5. almost ready to shoot – add the flowers and close the front of the V-flats for a narrow opening to shoot through

Gear:
DynaLite Lighting, Chimera Panels and Frames for the V-flats and 6x6 diffusion panel, Olympus cameras and the flowers were from Safeway!

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Light Masking

Light Masking

Light Masking or a tale of three maskings.

Masking subjects for replacing the background can be very tedious.  As a photographer, you could leave that task for the graphic artist.  But if you, the photographer, supply the files with perfect clipping paths, you become a more valuable part of the creative team.

The masking challenges:

Subject 1–  stuffed animal with a feather – feather with delicate wisps.

L to R:  The set up on glass lets light show through all around subject  —  Main exposure for subject  —  Background exposure for mask  —  processed mask ready for Photoshop process.

Subject 2–  lantern – a subject with transparency

We want the background to come through the transparent areas and keep the inside and globe surface detail.

Here are some options.

Subject 3-  a location and studio shoot  –  This location shoot was canceled due to snow.

To complete this for a deadline,  I shot the skate park a day earlier than the snow fall and two days later, I shot the skate boarder in the studio.  With masking, we put this all together.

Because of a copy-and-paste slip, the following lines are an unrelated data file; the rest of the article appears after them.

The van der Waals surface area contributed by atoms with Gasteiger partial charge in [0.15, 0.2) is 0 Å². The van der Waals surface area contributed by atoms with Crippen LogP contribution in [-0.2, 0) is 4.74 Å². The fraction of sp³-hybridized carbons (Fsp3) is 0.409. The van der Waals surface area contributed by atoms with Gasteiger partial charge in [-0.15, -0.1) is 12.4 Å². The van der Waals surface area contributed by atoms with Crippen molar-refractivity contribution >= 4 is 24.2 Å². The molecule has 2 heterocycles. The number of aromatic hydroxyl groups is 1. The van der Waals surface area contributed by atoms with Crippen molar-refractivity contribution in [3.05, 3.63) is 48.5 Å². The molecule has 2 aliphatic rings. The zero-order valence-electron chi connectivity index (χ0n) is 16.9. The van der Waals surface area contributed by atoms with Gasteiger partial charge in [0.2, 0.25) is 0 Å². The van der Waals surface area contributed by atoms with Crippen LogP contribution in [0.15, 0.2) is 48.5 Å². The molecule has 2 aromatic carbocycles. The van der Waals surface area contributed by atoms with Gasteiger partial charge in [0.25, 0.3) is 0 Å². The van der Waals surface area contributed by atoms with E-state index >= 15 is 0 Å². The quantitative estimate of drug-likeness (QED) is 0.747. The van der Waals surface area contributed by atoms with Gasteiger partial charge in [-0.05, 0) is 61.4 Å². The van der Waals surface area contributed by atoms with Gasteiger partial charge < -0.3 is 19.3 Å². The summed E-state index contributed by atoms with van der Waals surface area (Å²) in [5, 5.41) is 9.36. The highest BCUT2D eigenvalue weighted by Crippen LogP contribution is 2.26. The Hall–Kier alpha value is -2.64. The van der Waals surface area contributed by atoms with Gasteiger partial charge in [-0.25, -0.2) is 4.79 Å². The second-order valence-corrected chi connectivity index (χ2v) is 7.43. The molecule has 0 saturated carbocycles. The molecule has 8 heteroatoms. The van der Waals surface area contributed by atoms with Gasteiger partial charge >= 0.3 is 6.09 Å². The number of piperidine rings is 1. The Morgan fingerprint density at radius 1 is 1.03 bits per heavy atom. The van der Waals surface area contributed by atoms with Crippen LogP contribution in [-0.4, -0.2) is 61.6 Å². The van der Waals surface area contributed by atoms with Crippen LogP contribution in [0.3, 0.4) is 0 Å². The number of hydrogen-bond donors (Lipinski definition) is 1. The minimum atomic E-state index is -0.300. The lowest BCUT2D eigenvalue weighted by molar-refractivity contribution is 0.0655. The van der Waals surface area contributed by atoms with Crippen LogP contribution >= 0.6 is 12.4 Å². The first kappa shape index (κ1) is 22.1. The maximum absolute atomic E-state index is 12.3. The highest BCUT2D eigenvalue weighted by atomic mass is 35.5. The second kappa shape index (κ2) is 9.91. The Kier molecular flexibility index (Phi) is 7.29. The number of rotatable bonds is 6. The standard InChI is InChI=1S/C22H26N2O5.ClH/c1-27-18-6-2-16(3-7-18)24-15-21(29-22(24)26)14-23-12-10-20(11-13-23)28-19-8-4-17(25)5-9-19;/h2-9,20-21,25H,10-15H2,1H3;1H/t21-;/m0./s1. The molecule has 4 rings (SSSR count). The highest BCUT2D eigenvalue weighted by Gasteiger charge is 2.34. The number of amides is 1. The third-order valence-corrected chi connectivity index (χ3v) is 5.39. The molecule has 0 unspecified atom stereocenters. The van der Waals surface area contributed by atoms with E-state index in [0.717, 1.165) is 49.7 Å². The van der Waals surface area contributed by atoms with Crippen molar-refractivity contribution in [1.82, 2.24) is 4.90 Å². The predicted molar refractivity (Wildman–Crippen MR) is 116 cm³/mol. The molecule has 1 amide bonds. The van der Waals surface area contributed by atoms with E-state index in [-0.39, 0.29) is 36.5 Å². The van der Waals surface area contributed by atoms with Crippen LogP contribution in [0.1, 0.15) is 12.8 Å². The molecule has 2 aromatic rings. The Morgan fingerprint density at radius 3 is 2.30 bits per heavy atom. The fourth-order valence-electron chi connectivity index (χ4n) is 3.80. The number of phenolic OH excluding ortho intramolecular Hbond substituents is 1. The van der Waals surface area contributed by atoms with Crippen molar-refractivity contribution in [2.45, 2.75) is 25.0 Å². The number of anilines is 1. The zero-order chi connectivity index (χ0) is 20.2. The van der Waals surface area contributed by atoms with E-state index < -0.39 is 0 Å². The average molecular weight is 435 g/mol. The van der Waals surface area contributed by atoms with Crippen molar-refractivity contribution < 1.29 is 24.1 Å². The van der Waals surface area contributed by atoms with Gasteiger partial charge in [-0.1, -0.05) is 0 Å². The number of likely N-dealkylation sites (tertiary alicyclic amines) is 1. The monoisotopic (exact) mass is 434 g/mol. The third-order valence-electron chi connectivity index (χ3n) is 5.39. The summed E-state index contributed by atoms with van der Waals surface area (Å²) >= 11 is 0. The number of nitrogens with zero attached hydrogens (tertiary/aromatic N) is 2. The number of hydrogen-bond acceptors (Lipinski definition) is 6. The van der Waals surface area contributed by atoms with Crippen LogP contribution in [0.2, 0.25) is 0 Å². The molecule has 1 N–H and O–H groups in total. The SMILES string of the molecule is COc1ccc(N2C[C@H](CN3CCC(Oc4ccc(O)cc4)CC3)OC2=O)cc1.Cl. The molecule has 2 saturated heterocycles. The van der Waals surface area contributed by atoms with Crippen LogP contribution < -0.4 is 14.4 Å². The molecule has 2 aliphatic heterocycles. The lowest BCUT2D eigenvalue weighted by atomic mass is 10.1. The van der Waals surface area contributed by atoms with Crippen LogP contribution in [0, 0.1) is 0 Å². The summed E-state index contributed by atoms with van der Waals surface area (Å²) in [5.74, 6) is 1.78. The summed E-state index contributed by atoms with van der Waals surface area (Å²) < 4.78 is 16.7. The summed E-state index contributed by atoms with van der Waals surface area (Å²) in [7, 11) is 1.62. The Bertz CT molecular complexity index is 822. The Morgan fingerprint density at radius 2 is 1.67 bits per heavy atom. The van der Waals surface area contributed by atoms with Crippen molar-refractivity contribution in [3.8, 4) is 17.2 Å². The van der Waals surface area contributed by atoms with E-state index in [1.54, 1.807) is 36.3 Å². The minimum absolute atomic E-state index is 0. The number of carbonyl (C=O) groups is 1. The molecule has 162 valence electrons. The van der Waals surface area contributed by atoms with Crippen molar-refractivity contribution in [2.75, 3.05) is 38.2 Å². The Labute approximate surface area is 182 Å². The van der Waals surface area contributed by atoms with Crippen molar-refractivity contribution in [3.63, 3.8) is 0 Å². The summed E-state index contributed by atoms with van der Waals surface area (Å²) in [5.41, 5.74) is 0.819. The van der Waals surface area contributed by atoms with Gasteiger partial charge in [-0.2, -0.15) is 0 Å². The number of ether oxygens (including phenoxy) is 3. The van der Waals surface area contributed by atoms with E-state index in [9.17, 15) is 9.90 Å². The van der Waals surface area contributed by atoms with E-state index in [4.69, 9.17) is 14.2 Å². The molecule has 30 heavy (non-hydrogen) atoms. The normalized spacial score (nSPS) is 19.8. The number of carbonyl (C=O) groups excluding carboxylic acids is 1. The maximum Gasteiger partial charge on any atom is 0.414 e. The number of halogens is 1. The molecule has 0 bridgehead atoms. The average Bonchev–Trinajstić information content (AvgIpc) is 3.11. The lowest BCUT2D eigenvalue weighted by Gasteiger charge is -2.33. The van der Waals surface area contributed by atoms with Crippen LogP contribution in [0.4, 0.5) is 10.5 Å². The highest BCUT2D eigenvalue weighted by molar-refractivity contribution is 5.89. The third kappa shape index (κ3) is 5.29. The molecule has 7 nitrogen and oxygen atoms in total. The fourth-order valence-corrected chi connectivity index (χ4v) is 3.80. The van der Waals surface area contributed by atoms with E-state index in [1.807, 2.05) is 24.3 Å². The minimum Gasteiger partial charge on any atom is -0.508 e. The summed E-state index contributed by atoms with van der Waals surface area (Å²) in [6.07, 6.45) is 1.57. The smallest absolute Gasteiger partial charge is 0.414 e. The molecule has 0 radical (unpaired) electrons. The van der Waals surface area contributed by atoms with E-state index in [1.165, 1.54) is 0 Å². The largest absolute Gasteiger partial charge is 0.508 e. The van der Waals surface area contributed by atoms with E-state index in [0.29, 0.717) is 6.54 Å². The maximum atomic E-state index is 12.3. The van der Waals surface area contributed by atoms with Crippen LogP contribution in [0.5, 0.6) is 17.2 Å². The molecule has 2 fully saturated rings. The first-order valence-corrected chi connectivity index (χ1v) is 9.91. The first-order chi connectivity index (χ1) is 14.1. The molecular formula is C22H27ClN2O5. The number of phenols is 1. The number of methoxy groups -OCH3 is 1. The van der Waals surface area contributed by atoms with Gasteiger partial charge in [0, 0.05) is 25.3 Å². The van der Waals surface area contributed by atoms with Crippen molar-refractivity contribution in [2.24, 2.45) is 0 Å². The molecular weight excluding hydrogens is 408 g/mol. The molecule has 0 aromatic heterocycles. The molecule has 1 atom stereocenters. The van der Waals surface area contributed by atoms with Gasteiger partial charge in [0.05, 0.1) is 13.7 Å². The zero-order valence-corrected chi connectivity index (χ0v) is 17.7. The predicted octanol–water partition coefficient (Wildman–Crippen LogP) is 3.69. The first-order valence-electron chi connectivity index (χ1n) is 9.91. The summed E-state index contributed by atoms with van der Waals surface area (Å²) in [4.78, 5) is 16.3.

The Process

I have been using the Hensel FreeMask radio triggers on my Dynalite power packs for executing the two lighting exposures in this process.  They fire almost simultaneously.  Lighting is divided into, first for the subject, and then instantly the background.  You need the Hensel radios for this, especially for human subjects (camera set for minimum of 6 frames per second – 10 frames is better).  The two frames are processed in Photoshop.  See details at the links below.

Hensel linkhttps://www.youtube.com/watch?v=UyfmAAfuf3o

The Processhttps://youtu.be/JdY_4-xhRs0

CAMERA- Olympus M1, LIGHTS- DynaLite,  RADIO TRIGGERING- Hensel Free Mask

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Cross Polarize

Cross Polarize

Cross Polarization of Plastic – Magic

I learned this way back at the beginning of my career, from a very technical photographer and one of the original Harmonicats – (goes back to the old Ed Sullivan Show days – look them up!).

This technique, I was told, is a way to check stress in plastic manufacturing. I adopted it as a creative tool.

The set up is a gel polarizing filter on a light box or light source. Position the plastic subject between your camera and the light. Add the polarizer filter on your lens and rotate until all the light from the source goes black. The light coming through the plastic gives you the magic swirls of color. I’ve used this on assignments as well as stock illustrations.  Great unique look and you always get asked, How did you do that!

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Repurpose HDR

Repurpose HDR

HDR Re-Purposed
Popular now, is the long exposures to smooth motion in water, clouds, etc. This is a good technique via tripod, heavy ND filter and very long exposures. An alternative to long exposures is taking multiple exposures using HDR (High Dynamic Range) and processing into one image. The effect is not better nor worse – only a bit different.